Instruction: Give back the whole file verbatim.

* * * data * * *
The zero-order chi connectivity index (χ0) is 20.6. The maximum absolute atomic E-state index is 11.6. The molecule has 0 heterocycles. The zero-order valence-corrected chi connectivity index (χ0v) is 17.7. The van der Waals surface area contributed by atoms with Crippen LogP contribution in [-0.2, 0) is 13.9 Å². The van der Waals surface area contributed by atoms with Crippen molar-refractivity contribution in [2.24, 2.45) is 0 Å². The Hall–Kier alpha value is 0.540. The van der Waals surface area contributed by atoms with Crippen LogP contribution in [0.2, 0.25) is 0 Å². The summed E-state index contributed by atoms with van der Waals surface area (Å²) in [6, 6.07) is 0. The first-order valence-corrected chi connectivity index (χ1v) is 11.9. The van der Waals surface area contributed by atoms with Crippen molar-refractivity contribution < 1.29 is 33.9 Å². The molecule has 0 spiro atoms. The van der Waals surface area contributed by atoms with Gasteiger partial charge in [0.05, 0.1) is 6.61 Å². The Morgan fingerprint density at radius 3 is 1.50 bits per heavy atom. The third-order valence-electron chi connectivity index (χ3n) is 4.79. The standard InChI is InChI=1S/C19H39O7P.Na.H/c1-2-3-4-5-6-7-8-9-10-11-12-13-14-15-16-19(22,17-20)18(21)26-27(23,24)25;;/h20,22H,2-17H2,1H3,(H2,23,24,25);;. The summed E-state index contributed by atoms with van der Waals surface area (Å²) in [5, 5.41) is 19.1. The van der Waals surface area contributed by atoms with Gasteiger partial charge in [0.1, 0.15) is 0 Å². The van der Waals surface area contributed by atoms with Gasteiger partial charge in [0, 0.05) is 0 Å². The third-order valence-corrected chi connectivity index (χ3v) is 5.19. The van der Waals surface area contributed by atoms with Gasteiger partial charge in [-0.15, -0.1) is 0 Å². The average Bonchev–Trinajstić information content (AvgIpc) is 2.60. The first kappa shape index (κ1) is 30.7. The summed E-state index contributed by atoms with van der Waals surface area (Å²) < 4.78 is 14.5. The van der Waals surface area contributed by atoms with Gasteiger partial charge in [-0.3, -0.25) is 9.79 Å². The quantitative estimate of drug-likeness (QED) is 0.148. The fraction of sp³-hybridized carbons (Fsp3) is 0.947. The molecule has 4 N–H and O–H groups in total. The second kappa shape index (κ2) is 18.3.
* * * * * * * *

The zero-order chi connectivity index (χ0) is 20.6. The maximum absolute atomic E-state index is 11.6. The molecule has 0 heterocycles. The zero-order valence-corrected chi connectivity index (χ0v) is 17.7. The van der Waals surface area contributed by atoms with Crippen LogP contribution in [-0.2, 0) is 13.9 Å². The van der Waals surface area contributed by atoms with Crippen molar-refractivity contribution in [2.24, 2.45) is 0 Å². The Hall–Kier alpha value is 0.540. The van der Waals surface area contributed by atoms with Crippen LogP contribution in [0.2, 0.25) is 0 Å². The summed E-state index contributed by atoms with van der Waals surface area (Å²) in [6, 6.07) is 0. The first-order valence-corrected chi connectivity index (χ1v) is 11.9. The van der Waals surface area contributed by atoms with Crippen molar-refractivity contribution < 1.29 is 33.9 Å². The molecule has 0 spiro atoms. The van der Waals surface area contributed by atoms with Gasteiger partial charge in [0.05, 0.1) is 6.61 Å². The Morgan fingerprint density at radius 3 is 1.50 bits per heavy atom. The third-order valence-electron chi connectivity index (χ3n) is 4.79. The standard InChI is InChI=1S/C19H39O7P.Na.H/c1-2-3-4-5-6-7-8-9-10-11-12-13-14-15-16-19(22,17-20)18(21)26-27(23,24)25;;/h20,22H,2-17H2,1H3,(H2,23,24,25);;. The summed E-state index contributed by atoms with van der Waals surface area (Å²) in [5, 5.41) is 19.1. The van der Waals surface area contributed by atoms with Gasteiger partial charge in [0.1, 0.15) is 0 Å². The van der Waals surface area contributed by atoms with Gasteiger partial charge in [0, 0.05) is 0 Å². The third-order valence-corrected chi connectivity index (χ3v) is 5.19. The van der Waals surface area contributed by atoms with Gasteiger partial charge in [-0.15, -0.1) is 0 Å². The average Bonchev–Trinajstić information content (AvgIpc) is 2.60. The first kappa shape index (κ1) is 30.7. The summed E-state index contributed by atoms with van der Waals surface area (Å²) < 4.78 is 14.5. The van der Waals surface area contributed by atoms with Gasteiger partial charge in [-0.3, -0.25) is 9.79 Å². The quantitative estimate of drug-likeness (QED) is 0.148. The fraction of sp³-hybridized carbons (Fsp3) is 0.947. The molecule has 4 N–H and O–H groups in total. The second kappa shape index (κ2) is 18.3.